Timothy Cooke along with Andrew Ferentinos, Carolyn Spinney and Matthew Bunza participated in a design competition, Add-on’13, organized by the BSA Cape and Islands Network. The competition aimed to generate ideas for affordable and multigenerational dwelling units on the Outer Cape. Entries are on display at the BSA Space through November 15, in the exhibition Conditions / Environments. Learn more about Cooke’s team project, Elemental House.
The design of the Elemental House is a response to Wellfleet’s rich historical landscape of modern architecture and the traditional New England saltbox house that is indigenous to the region.
Edward Hopper’s paintings serve as our guide for the sensibility of new architecture on the Cape. Spending time on the Cape, Hopper painted landscapes depicting the simple platonic forms of buildings under the play of light and shadow – an image that describes not only the traditional saltboxes of Cape Cod but also many of the modern experimental homes that populate Wellfleet. Our aspiration is to continue this thesis of pure-forms-in-light in order to preserve the Wellfleet landscape in anticipation of the increased density precipitated by planned add-on structures.
Based on the Usonian House concept developed by Frank Lloyd Wright in the early 20th Century, Elemental House is an alternative to designing a single prefabricated house that typically becomes repetitive when more than one is built in the same location. Rather than proposing a single design to be repeated throughout Wellfleet, our proposal can be thought of as a menu of building elements that can be assembled into a variety of unique configurations. This results in the flexibility of design options, the personalization of space, and the enhancement of a landscape with character.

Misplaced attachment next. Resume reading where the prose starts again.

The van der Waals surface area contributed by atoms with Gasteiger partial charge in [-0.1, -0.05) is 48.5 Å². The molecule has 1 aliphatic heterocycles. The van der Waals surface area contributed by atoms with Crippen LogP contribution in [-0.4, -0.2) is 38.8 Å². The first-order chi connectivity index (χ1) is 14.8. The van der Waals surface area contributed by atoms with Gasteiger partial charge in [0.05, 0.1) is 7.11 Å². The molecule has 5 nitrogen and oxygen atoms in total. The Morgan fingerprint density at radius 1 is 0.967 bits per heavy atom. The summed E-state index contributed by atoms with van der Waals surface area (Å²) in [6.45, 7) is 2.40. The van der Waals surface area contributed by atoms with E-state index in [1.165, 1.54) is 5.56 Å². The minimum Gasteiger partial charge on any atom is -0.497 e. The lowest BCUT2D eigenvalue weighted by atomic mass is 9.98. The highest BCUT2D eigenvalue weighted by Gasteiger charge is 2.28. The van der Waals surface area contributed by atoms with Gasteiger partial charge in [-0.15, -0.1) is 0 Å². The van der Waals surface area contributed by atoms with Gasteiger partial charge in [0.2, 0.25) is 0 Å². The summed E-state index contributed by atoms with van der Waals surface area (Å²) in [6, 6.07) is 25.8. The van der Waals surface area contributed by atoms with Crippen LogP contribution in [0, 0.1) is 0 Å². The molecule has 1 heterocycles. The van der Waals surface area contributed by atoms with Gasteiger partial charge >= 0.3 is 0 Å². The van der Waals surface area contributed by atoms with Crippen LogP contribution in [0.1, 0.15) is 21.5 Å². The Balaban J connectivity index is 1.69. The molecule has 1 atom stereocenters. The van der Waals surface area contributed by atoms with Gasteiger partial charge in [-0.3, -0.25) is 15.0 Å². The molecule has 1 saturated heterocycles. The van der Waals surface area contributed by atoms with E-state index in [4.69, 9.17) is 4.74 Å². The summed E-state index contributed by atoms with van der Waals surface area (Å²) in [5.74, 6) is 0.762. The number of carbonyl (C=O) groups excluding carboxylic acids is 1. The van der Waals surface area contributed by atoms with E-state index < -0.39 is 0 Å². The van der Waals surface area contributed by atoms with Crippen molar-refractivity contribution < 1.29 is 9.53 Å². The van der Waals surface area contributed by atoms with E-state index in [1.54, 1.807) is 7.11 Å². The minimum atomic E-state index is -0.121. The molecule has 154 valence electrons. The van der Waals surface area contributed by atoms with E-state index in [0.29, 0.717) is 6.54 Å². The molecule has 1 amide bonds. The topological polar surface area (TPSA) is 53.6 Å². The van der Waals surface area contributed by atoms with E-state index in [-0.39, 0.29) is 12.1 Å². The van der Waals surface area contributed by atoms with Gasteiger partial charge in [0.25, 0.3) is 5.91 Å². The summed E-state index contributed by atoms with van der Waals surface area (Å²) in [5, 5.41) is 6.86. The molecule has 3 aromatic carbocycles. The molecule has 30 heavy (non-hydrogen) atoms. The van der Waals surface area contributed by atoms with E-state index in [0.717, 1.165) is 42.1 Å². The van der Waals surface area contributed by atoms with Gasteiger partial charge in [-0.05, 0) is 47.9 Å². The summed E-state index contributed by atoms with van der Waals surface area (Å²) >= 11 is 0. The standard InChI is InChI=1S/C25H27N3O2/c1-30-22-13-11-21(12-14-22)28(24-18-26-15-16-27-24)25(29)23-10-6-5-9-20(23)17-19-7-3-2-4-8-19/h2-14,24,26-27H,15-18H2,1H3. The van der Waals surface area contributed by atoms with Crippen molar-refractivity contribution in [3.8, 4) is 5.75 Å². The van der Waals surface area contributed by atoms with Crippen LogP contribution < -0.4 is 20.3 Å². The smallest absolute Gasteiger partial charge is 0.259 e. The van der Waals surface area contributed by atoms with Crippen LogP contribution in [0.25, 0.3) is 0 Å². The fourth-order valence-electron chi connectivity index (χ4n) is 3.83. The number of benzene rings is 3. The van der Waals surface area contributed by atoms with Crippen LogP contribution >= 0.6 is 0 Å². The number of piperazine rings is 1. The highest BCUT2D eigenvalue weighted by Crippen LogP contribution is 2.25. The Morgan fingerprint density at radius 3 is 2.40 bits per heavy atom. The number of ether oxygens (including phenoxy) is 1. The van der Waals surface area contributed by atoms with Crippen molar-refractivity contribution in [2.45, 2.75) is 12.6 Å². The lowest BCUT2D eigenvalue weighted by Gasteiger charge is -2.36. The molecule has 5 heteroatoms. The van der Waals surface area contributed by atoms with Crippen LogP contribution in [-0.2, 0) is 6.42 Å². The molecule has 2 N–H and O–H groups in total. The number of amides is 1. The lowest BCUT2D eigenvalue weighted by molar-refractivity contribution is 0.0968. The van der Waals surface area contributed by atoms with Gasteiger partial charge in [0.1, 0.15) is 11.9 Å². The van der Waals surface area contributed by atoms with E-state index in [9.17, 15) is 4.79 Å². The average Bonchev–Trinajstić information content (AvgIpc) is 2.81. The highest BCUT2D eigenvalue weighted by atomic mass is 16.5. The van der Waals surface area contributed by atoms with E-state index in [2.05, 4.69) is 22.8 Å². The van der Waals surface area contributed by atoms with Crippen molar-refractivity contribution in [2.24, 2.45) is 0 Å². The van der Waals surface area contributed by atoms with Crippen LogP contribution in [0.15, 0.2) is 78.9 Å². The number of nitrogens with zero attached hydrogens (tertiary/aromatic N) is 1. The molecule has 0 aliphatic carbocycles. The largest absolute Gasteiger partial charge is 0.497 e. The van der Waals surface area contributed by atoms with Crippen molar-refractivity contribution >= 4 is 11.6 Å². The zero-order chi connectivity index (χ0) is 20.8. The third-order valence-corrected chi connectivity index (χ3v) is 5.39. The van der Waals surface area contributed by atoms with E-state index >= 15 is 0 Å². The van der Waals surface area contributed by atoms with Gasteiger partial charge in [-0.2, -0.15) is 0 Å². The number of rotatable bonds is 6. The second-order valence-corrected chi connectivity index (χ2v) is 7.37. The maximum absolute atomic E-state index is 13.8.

At 91 Pine Point Road, the elements are assembled to take full advantage of the site-specific conditions, resulting in a southerly-oriented design that incorporates passive solar principles. The southern façade is maximized for solar gain in the summer and south-west breezes that arrive off of the water. The building is lifted off of the ground to minimize moisture migration from the damp Cape Cod conditions while also allowing airflow for ventilation and cooling in the summer.
The ground level consists of an extra-large loft-like layout with a generous deck facing ocean views. The western wall is angled in a gesture to preserve views of the ocean for the neighbors. The second level contains the bedroom and extra flexible space as needed for living.